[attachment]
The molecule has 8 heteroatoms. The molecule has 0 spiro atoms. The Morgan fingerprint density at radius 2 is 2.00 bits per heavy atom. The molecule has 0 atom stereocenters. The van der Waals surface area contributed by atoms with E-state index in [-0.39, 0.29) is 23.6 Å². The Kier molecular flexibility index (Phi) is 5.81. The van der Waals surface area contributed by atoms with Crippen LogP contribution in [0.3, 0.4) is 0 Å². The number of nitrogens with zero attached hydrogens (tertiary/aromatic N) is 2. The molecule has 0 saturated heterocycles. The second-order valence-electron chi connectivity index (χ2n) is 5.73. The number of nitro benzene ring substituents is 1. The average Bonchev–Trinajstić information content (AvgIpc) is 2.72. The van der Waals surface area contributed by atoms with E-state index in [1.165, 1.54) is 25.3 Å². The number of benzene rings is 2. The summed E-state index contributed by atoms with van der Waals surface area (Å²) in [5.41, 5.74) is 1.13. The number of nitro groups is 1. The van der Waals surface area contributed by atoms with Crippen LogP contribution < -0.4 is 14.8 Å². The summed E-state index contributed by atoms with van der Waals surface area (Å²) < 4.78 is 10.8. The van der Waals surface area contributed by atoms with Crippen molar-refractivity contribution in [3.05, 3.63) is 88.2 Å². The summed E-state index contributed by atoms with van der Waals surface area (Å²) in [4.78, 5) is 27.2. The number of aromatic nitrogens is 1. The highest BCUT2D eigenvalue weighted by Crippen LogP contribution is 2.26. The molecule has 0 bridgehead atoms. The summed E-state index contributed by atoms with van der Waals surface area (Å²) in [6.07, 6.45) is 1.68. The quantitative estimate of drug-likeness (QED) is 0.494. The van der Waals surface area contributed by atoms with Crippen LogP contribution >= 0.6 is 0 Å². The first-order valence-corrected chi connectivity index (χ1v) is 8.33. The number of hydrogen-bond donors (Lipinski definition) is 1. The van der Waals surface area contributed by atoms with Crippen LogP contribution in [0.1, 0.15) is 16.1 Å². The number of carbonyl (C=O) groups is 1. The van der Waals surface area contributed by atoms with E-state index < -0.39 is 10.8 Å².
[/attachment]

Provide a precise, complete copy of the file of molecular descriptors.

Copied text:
The molecule has 8 heteroatoms. The molecule has 0 spiro atoms. The Morgan fingerprint density at radius 2 is 2.00 bits per heavy atom. The molecule has 0 atom stereocenters. The van der Waals surface area contributed by atoms with E-state index in [-0.39, 0.29) is 23.6 Å². The Kier molecular flexibility index (Phi) is 5.81. The van der Waals surface area contributed by atoms with Crippen LogP contribution in [0.3, 0.4) is 0 Å². The number of nitrogens with zero attached hydrogens (tertiary/aromatic N) is 2. The molecule has 0 saturated heterocycles. The second-order valence-electron chi connectivity index (χ2n) is 5.73. The number of nitro benzene ring substituents is 1. The average Bonchev–Trinajstić information content (AvgIpc) is 2.72. The van der Waals surface area contributed by atoms with E-state index in [1.165, 1.54) is 25.3 Å². The number of benzene rings is 2. The summed E-state index contributed by atoms with van der Waals surface area (Å²) in [5.41, 5.74) is 1.13. The number of nitro groups is 1. The van der Waals surface area contributed by atoms with Crippen LogP contribution < -0.4 is 14.8 Å². The summed E-state index contributed by atoms with van der Waals surface area (Å²) < 4.78 is 10.8. The van der Waals surface area contributed by atoms with Crippen molar-refractivity contribution in [3.05, 3.63) is 88.2 Å². The summed E-state index contributed by atoms with van der Waals surface area (Å²) in [4.78, 5) is 27.2. The number of aromatic nitrogens is 1. The highest BCUT2D eigenvalue weighted by Crippen LogP contribution is 2.26. The molecule has 0 bridgehead atoms. The summed E-state index contributed by atoms with van der Waals surface area (Å²) in [6.07, 6.45) is 1.68. The quantitative estimate of drug-likeness (QED) is 0.494. The van der Waals surface area contributed by atoms with Crippen LogP contribution >= 0.6 is 0 Å². The first-order valence-corrected chi connectivity index (χ1v) is 8.33. The number of hydrogen-bond donors (Lipinski definition) is 1. The van der Waals surface area contributed by atoms with Crippen LogP contribution in [0.1, 0.15) is 16.1 Å². The number of carbonyl (C=O) groups is 1. The van der Waals surface area contributed by atoms with E-state index < -0.39 is 10.8 Å².